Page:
When Djibouti makes international headlines, it is usually in connection with the many superpowers that have built military bases on its shore. France, the United States, China, Italy and Japan all have a major military presence in the tiny East African nation. But for Djibouti’s government, there is another major power that is even more important: Ethiopia.
It is difficult to overstate just how dependent Djibouti’s economy is on its much larger neighbour. There is almost no fresh water in Djibouti, so it must import water from Ethiopia. Most of its electricity comes from Ethiopia too. Little grows in Djibouti’s arid desert landscape, so fresh fruits, vegetables and grains are trucked across the Ethiopian border every day.
Economically, by far Djibouti’s most valuable assets are its ports. But these too are almost entirely reliant on a healthy trading relationship with Ethiopia, which, being landlocked, requires an outlet to the sea.
More than a century ago, when the old Port of Djibouti was built by the French colonisers, it was connected with a railway that linked Addis Ababa to Djibouti City. Given the size differences of the two countries – today Ethiopia’s population is more than 100 million, while Djibouti’s is less than 1 million – the port was never about trade with Djibouti, but trade with Ethiopia. It is no coincidence that today, the new Doraleh Container Terminal is the end of the line for the new Chinese-built Addis-Djibouti standard gauge railway.
If trade from Ethiopia dries up, ships will no longer be queuing at sea for their turn to dock at these ports. This is significant because there are two separate situations that threaten the trading relationship between Ethiopia and Djibouti. The first is the brewing political crisis in Ethiopia.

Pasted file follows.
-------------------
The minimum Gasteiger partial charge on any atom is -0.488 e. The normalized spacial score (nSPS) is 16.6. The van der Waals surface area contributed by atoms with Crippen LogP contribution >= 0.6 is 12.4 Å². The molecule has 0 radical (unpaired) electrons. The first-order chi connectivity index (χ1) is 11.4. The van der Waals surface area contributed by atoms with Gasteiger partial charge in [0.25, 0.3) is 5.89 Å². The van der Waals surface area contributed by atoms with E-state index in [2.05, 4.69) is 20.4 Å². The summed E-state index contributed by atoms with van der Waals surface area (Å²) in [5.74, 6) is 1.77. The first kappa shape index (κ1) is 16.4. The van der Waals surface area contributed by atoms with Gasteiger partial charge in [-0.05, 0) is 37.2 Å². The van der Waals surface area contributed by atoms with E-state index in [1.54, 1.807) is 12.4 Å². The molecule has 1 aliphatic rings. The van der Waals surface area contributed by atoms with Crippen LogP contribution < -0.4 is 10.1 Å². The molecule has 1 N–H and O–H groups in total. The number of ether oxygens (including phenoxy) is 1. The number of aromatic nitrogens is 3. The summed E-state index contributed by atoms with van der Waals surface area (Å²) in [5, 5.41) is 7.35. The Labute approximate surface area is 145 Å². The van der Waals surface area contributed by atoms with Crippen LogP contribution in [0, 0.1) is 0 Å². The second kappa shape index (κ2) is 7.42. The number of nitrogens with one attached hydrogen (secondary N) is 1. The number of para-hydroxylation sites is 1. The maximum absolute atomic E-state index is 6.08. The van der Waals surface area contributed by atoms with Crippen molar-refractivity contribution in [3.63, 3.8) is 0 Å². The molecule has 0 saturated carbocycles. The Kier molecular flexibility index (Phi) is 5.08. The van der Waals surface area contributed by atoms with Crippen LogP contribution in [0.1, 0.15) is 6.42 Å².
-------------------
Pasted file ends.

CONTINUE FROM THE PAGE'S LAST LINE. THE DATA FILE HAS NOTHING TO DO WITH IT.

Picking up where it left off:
In February, Prime Minister Hailemariam Desalegn unexpectedly submitted his resignation. Immediately, the ruling party declared a state of emergency, which was recently ratified by Parliament. Despite this, the widespread anti-government protests continue, especially in the Oromia region which surrounds the capital Addis Ababa, as well as in Amhara Region. At the same time, a power vacuum within the ruling coalition has created uncertainty about Ethiopia’s political future, prompting fears of further instability. A new prime minister is expected to be announced soon.
This is potentially very bad news for Djibouti. Any disruption to Ethiopia’s economy will have a knock-on effect on Djibouti, while a political crisis may precipitate a humanitarian emergency that would result in an increase of refugees across the border. Although Djibouti has recently reformed its refugee laws, earning praise from the United Nations Refugee Agency, it remains ill-equipped to deal with a major refugee influx.
Ethiopia is considered an anchor in the Horn of Africa, so any disruption will have knock-on effects. ‘Unrest in Ethiopia has serious implications for regional stability,’ says Emily Estelle, a senior analyst for the Critical Threats Project at the American Enterprise Institute.